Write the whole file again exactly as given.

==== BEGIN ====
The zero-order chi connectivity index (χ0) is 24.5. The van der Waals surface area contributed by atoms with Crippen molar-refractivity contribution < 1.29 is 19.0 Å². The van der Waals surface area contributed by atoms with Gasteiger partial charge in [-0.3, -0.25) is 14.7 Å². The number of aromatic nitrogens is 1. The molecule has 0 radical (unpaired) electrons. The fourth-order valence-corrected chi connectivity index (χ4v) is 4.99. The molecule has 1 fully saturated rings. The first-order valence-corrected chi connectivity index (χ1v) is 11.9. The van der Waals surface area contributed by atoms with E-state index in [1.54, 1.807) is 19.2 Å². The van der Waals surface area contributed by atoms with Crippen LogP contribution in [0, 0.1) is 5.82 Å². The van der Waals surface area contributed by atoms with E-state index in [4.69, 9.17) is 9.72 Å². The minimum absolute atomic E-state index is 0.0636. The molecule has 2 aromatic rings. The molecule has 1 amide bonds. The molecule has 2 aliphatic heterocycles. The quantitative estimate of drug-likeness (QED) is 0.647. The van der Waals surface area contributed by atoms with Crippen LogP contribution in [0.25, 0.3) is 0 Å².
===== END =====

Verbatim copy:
The zero-order chi connectivity index (χ0) is 24.5. The van der Waals surface area contributed by atoms with Crippen molar-refractivity contribution < 1.29 is 19.0 Å². The van der Waals surface area contributed by atoms with Gasteiger partial charge in [-0.3, -0.25) is 14.7 Å². The number of aromatic nitrogens is 1. The molecule has 0 radical (unpaired) electrons. The fourth-order valence-corrected chi connectivity index (χ4v) is 4.99. The molecule has 1 fully saturated rings. The first-order valence-corrected chi connectivity index (χ1v) is 11.9. The van der Waals surface area contributed by atoms with E-state index in [1.54, 1.807) is 19.2 Å². The van der Waals surface area contributed by atoms with Crippen LogP contribution in [0, 0.1) is 5.82 Å². The van der Waals surface area contributed by atoms with E-state index in [4.69, 9.17) is 9.72 Å². The minimum absolute atomic E-state index is 0.0636. The molecule has 2 aromatic rings. The molecule has 1 amide bonds. The molecule has 2 aliphatic heterocycles. The quantitative estimate of drug-likeness (QED) is 0.647. The van der Waals surface area contributed by atoms with Crippen LogP contribution in [0.25, 0.3) is 0 Å².